Published to mark the 125th year after Edward Weston’s birth, this large, lavish book reproduces a generous selection of the most important work of this wonderful and canonical photographer. Editor Steve Crist has curated Weston’s vast trove of beautiful photos down to 125 shots, and complements each shot with illuminating excerpts from Weston’s journals and letters.[ad#Google Adsense Text]
Weston shot in monochrome on a large format film camera, and here the images’ tonal range, detail, and subtlety are artfully reproduced on large (17.4″ x 14.3″) sheets of heavy stock. Arranged chronologically, the pictures show Weston’s evolution from a near Pictorialist style (i.e. hazy, glowing, painterly effects around his nudes) toward so-called ‘straight photography’ where the emphasis is more on sharply rendered, precisely lit images that showcase carefully observed lines, shapes, textures, and volumes. On display in this collection are a range of genres – nudes, studio still-lifes, landscapes, and texture studies, including his most iconic images like ‘Pepper #30,’ ‘Nude of Tina Modotti (1923),’ and ‘Arrangement of Shell & Rocks.’
Portraiture was also major genre for Weston, and in addition to capturing many of his family and various lovers over the years, he also shot some of the artistic luminaries with whom he was friendly. Vivid shots of Frida Kahlo, Diego Rivera, Ansel Adams (holding not a large format camera but a Contax rangefinder!), and Imogen Cunningham are full of personality but never at the expense of careful and rigorous form.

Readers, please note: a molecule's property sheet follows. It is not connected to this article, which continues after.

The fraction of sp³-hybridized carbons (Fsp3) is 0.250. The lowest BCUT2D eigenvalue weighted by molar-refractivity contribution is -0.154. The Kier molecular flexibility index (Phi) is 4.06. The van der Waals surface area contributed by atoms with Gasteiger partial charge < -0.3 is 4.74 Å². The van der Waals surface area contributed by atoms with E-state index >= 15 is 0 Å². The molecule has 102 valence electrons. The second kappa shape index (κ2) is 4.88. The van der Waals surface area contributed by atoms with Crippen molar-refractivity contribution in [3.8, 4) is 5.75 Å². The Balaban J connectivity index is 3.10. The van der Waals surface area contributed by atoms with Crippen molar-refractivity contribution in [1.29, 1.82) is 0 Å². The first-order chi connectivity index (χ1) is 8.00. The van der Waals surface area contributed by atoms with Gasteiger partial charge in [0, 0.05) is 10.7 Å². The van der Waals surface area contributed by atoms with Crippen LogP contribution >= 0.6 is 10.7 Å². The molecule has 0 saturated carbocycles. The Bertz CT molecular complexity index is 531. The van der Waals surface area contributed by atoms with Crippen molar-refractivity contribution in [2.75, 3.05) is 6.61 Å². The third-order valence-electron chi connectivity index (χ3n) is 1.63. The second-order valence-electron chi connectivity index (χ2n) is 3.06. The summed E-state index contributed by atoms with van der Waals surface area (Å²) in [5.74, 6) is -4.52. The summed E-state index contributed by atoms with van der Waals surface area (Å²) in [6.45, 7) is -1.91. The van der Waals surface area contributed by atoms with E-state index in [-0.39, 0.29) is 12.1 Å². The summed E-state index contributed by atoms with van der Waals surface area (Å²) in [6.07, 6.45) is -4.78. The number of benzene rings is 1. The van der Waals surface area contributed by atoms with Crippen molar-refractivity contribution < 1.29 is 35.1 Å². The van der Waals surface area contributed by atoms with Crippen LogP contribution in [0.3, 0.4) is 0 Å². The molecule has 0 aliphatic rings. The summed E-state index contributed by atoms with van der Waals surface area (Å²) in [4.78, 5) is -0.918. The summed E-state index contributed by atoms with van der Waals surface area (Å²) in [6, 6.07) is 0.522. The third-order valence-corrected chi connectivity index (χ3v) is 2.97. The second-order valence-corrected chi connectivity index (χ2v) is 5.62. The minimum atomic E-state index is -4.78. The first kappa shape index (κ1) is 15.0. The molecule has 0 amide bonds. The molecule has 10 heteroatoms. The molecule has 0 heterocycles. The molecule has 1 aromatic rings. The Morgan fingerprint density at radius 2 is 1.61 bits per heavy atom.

Those who want to familiarize themselves with the artist will find attractive and more affordable Weston collections (I’d recommend taking a look at In Focus: Edward Weston and Edward Weston’s Book of Nudes) that offer opportunities to explore his massive achievements. But for well-heeled fans of a true photographic master, this beautifully printed limited edition should have an exalted place on the coffee table.
The collection calls attention to the way Weston pulled off a sort of photographic hat trick: he created artistic and highly evocative images that also manage a near scientific recording of what was in front of the lens. Even while revealing their actual form, he framed and lit his subjects so that their sensuous beauty is dreamily reminiscent of multiple other pleasing shapes – torsos resemble sculptures, peppers seem like human bodies in motion, desert hills and even cabbage leaves conjure the voluptuous curves of a woman.
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